August 31 - September 6, 2014: Issue 178
Ahh, the bliss of early Spring, when a young man’s fancy turns to love and a young lady’s to….strawberries!
Dipped in chocolate…
Or in a soufflé…
Or just piled high on a dinner plate!
And as the first Spring varieties are arriving in our grocers, ridding of us of out-of-season mid-Winter expense, it is time to indulge your senses.
Strawberry Mousse Pots
180g quality white cooking chocolate, chopped
1 cup thickened cream
500g strawberries, stalks removed
½ cup sifted pure icing sugar, plus 1 tablespoon extra for topping
¼ cup orange liqueur (Cointreau or Grand Marnier), plus 1 teaspoon extra for topping
2 teaspoons powdered gelatine
1 tablespoon water
8 ready-made chocolate dessert cups*
mint leaves, to garnish
Place chocolate and ¼ cup cream in a medium size heat proof bowl; place over simmering water, stirring occasionally, until smooth. Remove from heat. Reserve 250g strawberries for topping. Place remainder in a food processor along with icing sugar and liqueur; process until pureed. Gradually stir into chocolate mixture. Combine gelatine and water in a small glass jug or bowl. Fill sink about 2cm deep with boiling water; stand jug or bowl in sink and stir until gelatine dissolves. Stir into strawberry mixture. Refrigerate, stirring occasionally, for about 30 minutes or until just starting to thicken. Beat remaining cream until thick. Whisk ¼ of the cream into the strawberry mixture, then fold in remainder.
Place chocolate cups on a tray. Divide strawberry mixture between cups and refrigerate for about 3 hours or until set (once set, the pots can be stored in the fridge, loosely covered with clingwrap for up to 24 hours). Just before serving, slice reserved strawberries and place in a bowl. Add extra icing sugar and extra liqueur; stir gently. Set aside for about 3 minutes. Top mousse with strawberries and garnish with mint leaves.
Spinach and Strawberry Salad
2 bunches spinach, rinsed and torn into bite-size pieces
2 punnets of strawberries
½ cup roughly chopped walnuts
1/2 cup vegetable oil
1/4 cup white wine vinegar
1/4 cup white sugar
1/4 teaspoon paprika
2 tablespoons sesame seeds
1 tablespoon poppy seeds
In a large bowl, toss together the spinach, strawberries and walnuts. Then in a medium bowl, whisk together the oil, vinegar, sugar, paprika, sesame seeds, and poppy seeds. Pour over the spinach, strawberries and walnuts, and toss to coat.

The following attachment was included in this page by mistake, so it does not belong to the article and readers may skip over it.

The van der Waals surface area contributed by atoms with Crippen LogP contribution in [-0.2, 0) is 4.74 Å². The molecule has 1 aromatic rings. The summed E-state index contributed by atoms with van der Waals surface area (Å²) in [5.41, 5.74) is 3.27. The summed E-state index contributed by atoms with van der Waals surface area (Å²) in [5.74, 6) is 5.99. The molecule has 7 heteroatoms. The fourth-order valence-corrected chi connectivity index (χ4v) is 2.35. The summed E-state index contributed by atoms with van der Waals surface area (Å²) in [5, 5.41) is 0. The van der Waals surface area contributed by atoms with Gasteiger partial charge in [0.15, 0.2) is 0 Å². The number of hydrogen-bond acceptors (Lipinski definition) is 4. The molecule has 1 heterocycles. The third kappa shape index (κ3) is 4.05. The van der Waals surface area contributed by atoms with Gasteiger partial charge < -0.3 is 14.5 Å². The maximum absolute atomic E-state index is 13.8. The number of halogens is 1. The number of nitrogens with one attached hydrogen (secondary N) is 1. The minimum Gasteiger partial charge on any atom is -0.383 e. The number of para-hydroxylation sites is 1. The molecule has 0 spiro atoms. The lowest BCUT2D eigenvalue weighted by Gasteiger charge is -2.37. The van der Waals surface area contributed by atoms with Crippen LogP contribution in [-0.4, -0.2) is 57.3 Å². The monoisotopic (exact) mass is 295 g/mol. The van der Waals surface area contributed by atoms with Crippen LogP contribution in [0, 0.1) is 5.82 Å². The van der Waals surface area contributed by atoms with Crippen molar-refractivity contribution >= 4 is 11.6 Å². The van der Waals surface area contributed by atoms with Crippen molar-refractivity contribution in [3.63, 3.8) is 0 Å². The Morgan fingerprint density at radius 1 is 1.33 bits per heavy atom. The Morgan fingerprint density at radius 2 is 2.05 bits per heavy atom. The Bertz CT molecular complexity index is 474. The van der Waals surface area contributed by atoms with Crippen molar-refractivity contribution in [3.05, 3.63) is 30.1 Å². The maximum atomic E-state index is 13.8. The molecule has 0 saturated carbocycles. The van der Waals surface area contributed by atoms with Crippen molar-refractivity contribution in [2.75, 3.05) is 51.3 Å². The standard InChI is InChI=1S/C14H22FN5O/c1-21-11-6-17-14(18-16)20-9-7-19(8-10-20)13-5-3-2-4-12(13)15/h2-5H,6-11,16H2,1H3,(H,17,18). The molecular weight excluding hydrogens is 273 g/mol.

Nonstick vegetable oil spray
2 punnets of strawberries, hulled
7 tablespoons caster sugar
1 tablespoon cornflour
3/4 teaspoon grated orange peel
4 large egg whites
Preheat oven to 180°C. Spray 6-cup soufflé dish with vegetable oil spray and shake a little caster sugar around sides (this gives mixture something to climb on and stick to). Coarsely puree half of berries with 3 tablespoons sugar and cornflour in processor or by hand. Transfer to small saucepan and stir over medium heat until mixture boils and thickens, about 3 minutes. Whisk in peel. Allow to cool completely. Slice remaining berries. Transfer to medium bowl. Add 1 tablespoon sugar; toss to blend. Beat egg whites in a sepearte large bowl until soft peaks form. Gradually add 3 tablespoons sugar; and beat until stiff but not dry. Fold puree into whites in 3 additions. Transfer to prepared dish. Bake until soufflé is puffed and golden, about 18 minutes. Serve immediately with sliced berries and fresh cream. Bliss!
The first garden strawberry was grown in France during the late 18th century. Prior to this, wild strawberries and cultivated selections from wild strawberry species were the common source of the fruit. One serving (100 g; see Table) of strawberries contains approximately 33 kilocalories, is an excellent source of vitamin C, a good source of potassium and manganese, and provides several other vitamins and dietary minerals in smaller amounts.
Strawberries contain a modest amount of essential unsaturated fatty acids in the achene (seed) oil. Half a punnet Strawberries (125g) will provide almost 10 percent of your daily folate needs. Studies have indicated that strawberries (as part of a healthy low-fat diet) may help decrease blood pressure, which may reduce the risk of heart disease. Strawberries are also found to enhance memory function. Their anti-bacterial and anti-inflammatory qualities suggest strawberries may help keep the kidneys and bladder in top health. Strawberries have a low GI, so can help stabilise your blood sugar levels, important in diabetes.
Strawberries contain several classes of phytochemicals - naturally occurring compounds found in plant foods. Phytochemicals have been shown to act as antioxidants, providing protection by neutralizing free radicals or substances in the body that can damage cells and lead to disease. Strawberries are an excellent source of ellagic acid, a phytochemical that helps combat carcinogens. Cooking does not destroy ellagic acid meaning that with many cooked recipes will still be beneficial.
Berries: Old Chromo Lithograph. 1898.
Copyright Pittwater Online News, 2014. All Rights Reserved.